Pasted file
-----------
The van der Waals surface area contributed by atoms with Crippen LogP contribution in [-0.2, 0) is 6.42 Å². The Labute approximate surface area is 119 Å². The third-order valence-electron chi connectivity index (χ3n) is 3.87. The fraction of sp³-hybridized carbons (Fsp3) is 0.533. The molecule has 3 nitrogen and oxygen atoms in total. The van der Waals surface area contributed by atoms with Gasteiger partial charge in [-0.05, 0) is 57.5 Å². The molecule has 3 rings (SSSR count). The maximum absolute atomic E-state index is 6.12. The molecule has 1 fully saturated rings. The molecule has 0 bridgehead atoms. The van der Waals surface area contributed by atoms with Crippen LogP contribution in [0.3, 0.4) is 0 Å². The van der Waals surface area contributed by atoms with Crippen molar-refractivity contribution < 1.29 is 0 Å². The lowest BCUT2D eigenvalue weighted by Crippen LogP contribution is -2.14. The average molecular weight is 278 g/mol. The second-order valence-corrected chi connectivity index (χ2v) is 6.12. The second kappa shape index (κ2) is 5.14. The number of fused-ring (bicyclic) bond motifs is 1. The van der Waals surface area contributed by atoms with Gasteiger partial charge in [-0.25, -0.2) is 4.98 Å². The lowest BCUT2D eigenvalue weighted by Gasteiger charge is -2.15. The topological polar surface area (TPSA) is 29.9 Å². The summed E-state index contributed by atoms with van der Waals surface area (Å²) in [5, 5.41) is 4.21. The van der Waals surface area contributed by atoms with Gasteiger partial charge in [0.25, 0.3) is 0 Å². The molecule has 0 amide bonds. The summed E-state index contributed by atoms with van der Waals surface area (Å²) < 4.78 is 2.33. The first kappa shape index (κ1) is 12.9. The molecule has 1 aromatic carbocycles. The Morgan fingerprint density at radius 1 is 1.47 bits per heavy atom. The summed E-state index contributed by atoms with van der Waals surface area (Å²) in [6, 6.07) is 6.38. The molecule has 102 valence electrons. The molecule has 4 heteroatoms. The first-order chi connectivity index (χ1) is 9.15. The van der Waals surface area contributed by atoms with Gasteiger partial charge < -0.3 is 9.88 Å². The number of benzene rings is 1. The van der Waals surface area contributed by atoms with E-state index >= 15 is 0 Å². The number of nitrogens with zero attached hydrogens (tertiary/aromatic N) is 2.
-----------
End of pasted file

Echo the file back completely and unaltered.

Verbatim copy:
The van der Waals surface area contributed by atoms with Crippen LogP contribution in [-0.2, 0) is 6.42 Å². The Labute approximate surface area is 119 Å². The third-order valence-electron chi connectivity index (χ3n) is 3.87. The fraction of sp³-hybridized carbons (Fsp3) is 0.533. The molecule has 3 nitrogen and oxygen atoms in total. The van der Waals surface area contributed by atoms with Gasteiger partial charge in [-0.05, 0) is 57.5 Å². The molecule has 3 rings (SSSR count). The maximum absolute atomic E-state index is 6.12. The molecule has 1 fully saturated rings. The molecule has 0 bridgehead atoms. The van der Waals surface area contributed by atoms with Crippen LogP contribution in [0.3, 0.4) is 0 Å². The van der Waals surface area contributed by atoms with Crippen molar-refractivity contribution < 1.29 is 0 Å². The lowest BCUT2D eigenvalue weighted by Crippen LogP contribution is -2.14. The average molecular weight is 278 g/mol. The second-order valence-corrected chi connectivity index (χ2v) is 6.12. The second kappa shape index (κ2) is 5.14. The number of fused-ring (bicyclic) bond motifs is 1. The van der Waals surface area contributed by atoms with Gasteiger partial charge in [-0.25, -0.2) is 4.98 Å². The lowest BCUT2D eigenvalue weighted by Gasteiger charge is -2.15. The topological polar surface area (TPSA) is 29.9 Å². The summed E-state index contributed by atoms with van der Waals surface area (Å²) in [5, 5.41) is 4.21. The van der Waals surface area contributed by atoms with Gasteiger partial charge in [0.25, 0.3) is 0 Å². The molecule has 0 amide bonds. The summed E-state index contributed by atoms with van der Waals surface area (Å²) < 4.78 is 2.33. The first kappa shape index (κ1) is 12.9. The molecule has 1 aromatic carbocycles. The Morgan fingerprint density at radius 1 is 1.47 bits per heavy atom. The summed E-state index contributed by atoms with van der Waals surface area (Å²) in [6, 6.07) is 6.38. The molecule has 102 valence electrons. The molecule has 4 heteroatoms. The first-order chi connectivity index (χ1) is 9.15. The van der Waals surface area contributed by atoms with Gasteiger partial charge < -0.3 is 9.88 Å². The number of benzene rings is 1. The van der Waals surface area contributed by atoms with E-state index >= 15 is 0 Å². The number of nitrogens with zero attached hydrogens (tertiary/aromatic N) is 2.